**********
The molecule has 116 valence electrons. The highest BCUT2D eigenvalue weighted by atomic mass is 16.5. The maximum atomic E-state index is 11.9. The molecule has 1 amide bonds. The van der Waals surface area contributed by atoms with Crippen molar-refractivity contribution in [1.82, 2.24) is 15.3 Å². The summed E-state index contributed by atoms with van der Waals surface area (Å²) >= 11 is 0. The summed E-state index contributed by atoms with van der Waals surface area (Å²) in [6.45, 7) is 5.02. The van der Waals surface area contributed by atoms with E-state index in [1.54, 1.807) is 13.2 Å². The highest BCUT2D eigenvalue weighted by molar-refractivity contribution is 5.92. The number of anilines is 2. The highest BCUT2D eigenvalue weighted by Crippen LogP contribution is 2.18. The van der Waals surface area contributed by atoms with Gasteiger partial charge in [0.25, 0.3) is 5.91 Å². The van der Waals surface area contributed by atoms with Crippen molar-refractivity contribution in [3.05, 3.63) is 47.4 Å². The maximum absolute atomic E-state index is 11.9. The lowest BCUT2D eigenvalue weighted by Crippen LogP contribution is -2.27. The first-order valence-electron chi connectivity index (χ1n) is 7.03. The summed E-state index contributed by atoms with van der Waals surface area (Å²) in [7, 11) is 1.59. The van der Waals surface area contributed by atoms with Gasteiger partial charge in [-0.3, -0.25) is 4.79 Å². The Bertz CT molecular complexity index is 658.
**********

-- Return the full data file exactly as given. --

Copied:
The molecule has 116 valence electrons. The highest BCUT2D eigenvalue weighted by atomic mass is 16.5. The maximum atomic E-state index is 11.9. The molecule has 1 amide bonds. The van der Waals surface area contributed by atoms with Crippen molar-refractivity contribution in [1.82, 2.24) is 15.3 Å². The summed E-state index contributed by atoms with van der Waals surface area (Å²) >= 11 is 0. The summed E-state index contributed by atoms with van der Waals surface area (Å²) in [6.45, 7) is 5.02. The van der Waals surface area contributed by atoms with E-state index in [1.54, 1.807) is 13.2 Å². The highest BCUT2D eigenvalue weighted by molar-refractivity contribution is 5.92. The number of anilines is 2. The highest BCUT2D eigenvalue weighted by Crippen LogP contribution is 2.18. The van der Waals surface area contributed by atoms with Gasteiger partial charge in [0.25, 0.3) is 5.91 Å². The van der Waals surface area contributed by atoms with Crippen molar-refractivity contribution in [3.05, 3.63) is 47.4 Å². The maximum absolute atomic E-state index is 11.9. The lowest BCUT2D eigenvalue weighted by Crippen LogP contribution is -2.27. The first-order valence-electron chi connectivity index (χ1n) is 7.03. The summed E-state index contributed by atoms with van der Waals surface area (Å²) in [7, 11) is 1.59. The van der Waals surface area contributed by atoms with Gasteiger partial charge in [-0.3, -0.25) is 4.79 Å². The Bertz CT molecular complexity index is 658.